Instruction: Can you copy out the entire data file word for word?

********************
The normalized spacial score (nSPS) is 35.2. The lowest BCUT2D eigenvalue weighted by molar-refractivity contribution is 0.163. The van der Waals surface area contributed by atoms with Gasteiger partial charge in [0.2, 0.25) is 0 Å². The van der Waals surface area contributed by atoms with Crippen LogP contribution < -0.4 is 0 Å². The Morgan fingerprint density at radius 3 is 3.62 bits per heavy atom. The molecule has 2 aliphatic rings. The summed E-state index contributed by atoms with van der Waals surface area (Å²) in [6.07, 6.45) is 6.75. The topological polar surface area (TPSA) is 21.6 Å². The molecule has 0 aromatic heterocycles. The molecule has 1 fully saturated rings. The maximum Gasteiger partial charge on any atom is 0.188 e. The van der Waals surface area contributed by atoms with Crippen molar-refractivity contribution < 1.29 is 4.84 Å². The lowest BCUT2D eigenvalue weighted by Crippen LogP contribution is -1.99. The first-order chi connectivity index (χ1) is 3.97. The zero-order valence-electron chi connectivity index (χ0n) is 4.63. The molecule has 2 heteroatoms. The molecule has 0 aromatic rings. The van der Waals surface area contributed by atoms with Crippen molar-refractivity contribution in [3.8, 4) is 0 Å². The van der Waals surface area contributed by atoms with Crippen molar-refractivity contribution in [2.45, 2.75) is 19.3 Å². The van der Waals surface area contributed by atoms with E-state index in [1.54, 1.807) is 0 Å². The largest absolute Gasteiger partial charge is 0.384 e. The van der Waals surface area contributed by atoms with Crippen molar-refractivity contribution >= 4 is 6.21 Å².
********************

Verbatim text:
The normalized spacial score (nSPS) is 35.2. The lowest BCUT2D eigenvalue weighted by molar-refractivity contribution is 0.163. The van der Waals surface area contributed by atoms with Gasteiger partial charge in [0.2, 0.25) is 0 Å². The van der Waals surface area contributed by atoms with Crippen LogP contribution < -0.4 is 0 Å². The Morgan fingerprint density at radius 3 is 3.62 bits per heavy atom. The molecule has 2 aliphatic rings. The summed E-state index contributed by atoms with van der Waals surface area (Å²) in [6.07, 6.45) is 6.75. The topological polar surface area (TPSA) is 21.6 Å². The molecule has 0 aromatic heterocycles. The molecule has 1 fully saturated rings. The maximum Gasteiger partial charge on any atom is 0.188 e. The van der Waals surface area contributed by atoms with Crippen molar-refractivity contribution < 1.29 is 4.84 Å². The lowest BCUT2D eigenvalue weighted by Crippen LogP contribution is -1.99. The first-order chi connectivity index (χ1) is 3.97. The zero-order valence-electron chi connectivity index (χ0n) is 4.63. The molecule has 2 heteroatoms. The molecule has 0 aromatic rings. The van der Waals surface area contributed by atoms with Crippen molar-refractivity contribution in [3.8, 4) is 0 Å². The van der Waals surface area contributed by atoms with Crippen molar-refractivity contribution in [2.45, 2.75) is 19.3 Å². The van der Waals surface area contributed by atoms with E-state index in [1.54, 1.807) is 0 Å². The largest absolute Gasteiger partial charge is 0.384 e. The van der Waals surface area contributed by atoms with Crippen molar-refractivity contribution >= 4 is 6.21 Å².